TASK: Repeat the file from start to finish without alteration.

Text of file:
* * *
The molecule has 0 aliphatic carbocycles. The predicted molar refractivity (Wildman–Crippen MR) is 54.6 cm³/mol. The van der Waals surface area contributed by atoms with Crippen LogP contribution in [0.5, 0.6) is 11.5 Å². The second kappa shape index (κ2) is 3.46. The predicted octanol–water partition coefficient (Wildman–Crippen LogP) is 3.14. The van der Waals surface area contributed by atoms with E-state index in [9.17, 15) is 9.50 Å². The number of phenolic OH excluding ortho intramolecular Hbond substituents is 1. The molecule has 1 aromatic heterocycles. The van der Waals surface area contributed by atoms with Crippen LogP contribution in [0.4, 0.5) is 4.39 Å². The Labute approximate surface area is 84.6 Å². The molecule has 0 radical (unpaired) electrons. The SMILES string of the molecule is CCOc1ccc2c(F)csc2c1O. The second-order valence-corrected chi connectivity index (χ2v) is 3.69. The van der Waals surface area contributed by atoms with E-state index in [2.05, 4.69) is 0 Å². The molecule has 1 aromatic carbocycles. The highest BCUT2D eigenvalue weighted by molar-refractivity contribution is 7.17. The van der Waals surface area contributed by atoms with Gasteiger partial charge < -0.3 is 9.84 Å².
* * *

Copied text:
The molecule has 0 aliphatic carbocycles. The predicted molar refractivity (Wildman–Crippen MR) is 54.6 cm³/mol. The van der Waals surface area contributed by atoms with Crippen LogP contribution in [0.5, 0.6) is 11.5 Å². The second kappa shape index (κ2) is 3.46. The predicted octanol–water partition coefficient (Wildman–Crippen LogP) is 3.14. The van der Waals surface area contributed by atoms with E-state index in [9.17, 15) is 9.50 Å². The number of phenolic OH excluding ortho intramolecular Hbond substituents is 1. The molecule has 1 aromatic heterocycles. The van der Waals surface area contributed by atoms with Crippen LogP contribution in [0.4, 0.5) is 4.39 Å². The Labute approximate surface area is 84.6 Å². The molecule has 0 radical (unpaired) electrons. The SMILES string of the molecule is CCOc1ccc2c(F)csc2c1O. The second-order valence-corrected chi connectivity index (χ2v) is 3.69. The van der Waals surface area contributed by atoms with E-state index in [2.05, 4.69) is 0 Å². The molecule has 1 aromatic carbocycles. The highest BCUT2D eigenvalue weighted by molar-refractivity contribution is 7.17. The van der Waals surface area contributed by atoms with Gasteiger partial charge < -0.3 is 9.84 Å².